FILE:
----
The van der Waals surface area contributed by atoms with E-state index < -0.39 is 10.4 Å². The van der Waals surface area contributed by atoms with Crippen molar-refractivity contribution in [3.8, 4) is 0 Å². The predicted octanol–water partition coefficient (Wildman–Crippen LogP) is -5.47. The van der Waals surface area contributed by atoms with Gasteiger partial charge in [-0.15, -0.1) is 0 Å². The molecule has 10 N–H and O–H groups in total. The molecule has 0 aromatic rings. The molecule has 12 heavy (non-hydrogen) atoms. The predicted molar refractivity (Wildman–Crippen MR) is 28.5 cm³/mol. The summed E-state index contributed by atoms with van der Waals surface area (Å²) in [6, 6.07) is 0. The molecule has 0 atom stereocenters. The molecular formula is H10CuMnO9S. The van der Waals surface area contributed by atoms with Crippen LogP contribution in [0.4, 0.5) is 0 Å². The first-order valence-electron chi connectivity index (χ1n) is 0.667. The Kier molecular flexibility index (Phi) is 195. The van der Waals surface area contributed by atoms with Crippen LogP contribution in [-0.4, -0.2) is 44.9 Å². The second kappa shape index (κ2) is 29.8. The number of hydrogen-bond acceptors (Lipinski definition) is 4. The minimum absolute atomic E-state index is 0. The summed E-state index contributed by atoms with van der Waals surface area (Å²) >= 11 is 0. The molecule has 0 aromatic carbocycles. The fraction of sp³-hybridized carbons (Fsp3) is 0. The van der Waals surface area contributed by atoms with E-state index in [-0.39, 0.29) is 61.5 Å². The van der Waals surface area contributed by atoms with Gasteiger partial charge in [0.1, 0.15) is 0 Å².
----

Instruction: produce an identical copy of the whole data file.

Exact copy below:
The van der Waals surface area contributed by atoms with E-state index < -0.39 is 10.4 Å². The van der Waals surface area contributed by atoms with Crippen molar-refractivity contribution in [3.8, 4) is 0 Å². The predicted octanol–water partition coefficient (Wildman–Crippen LogP) is -5.47. The van der Waals surface area contributed by atoms with Gasteiger partial charge in [-0.15, -0.1) is 0 Å². The molecule has 10 N–H and O–H groups in total. The molecule has 0 aromatic rings. The molecule has 12 heavy (non-hydrogen) atoms. The predicted molar refractivity (Wildman–Crippen MR) is 28.5 cm³/mol. The summed E-state index contributed by atoms with van der Waals surface area (Å²) in [6, 6.07) is 0. The molecule has 0 atom stereocenters. The molecular formula is H10CuMnO9S. The van der Waals surface area contributed by atoms with Crippen LogP contribution in [0.4, 0.5) is 0 Å². The first-order valence-electron chi connectivity index (χ1n) is 0.667. The Kier molecular flexibility index (Phi) is 195. The van der Waals surface area contributed by atoms with Crippen LogP contribution in [-0.4, -0.2) is 44.9 Å². The second kappa shape index (κ2) is 29.8. The number of hydrogen-bond acceptors (Lipinski definition) is 4. The minimum absolute atomic E-state index is 0. The summed E-state index contributed by atoms with van der Waals surface area (Å²) >= 11 is 0. The molecule has 0 aromatic carbocycles. The fraction of sp³-hybridized carbons (Fsp3) is 0. The van der Waals surface area contributed by atoms with E-state index in [-0.39, 0.29) is 61.5 Å². The van der Waals surface area contributed by atoms with Gasteiger partial charge in [0.1, 0.15) is 0 Å².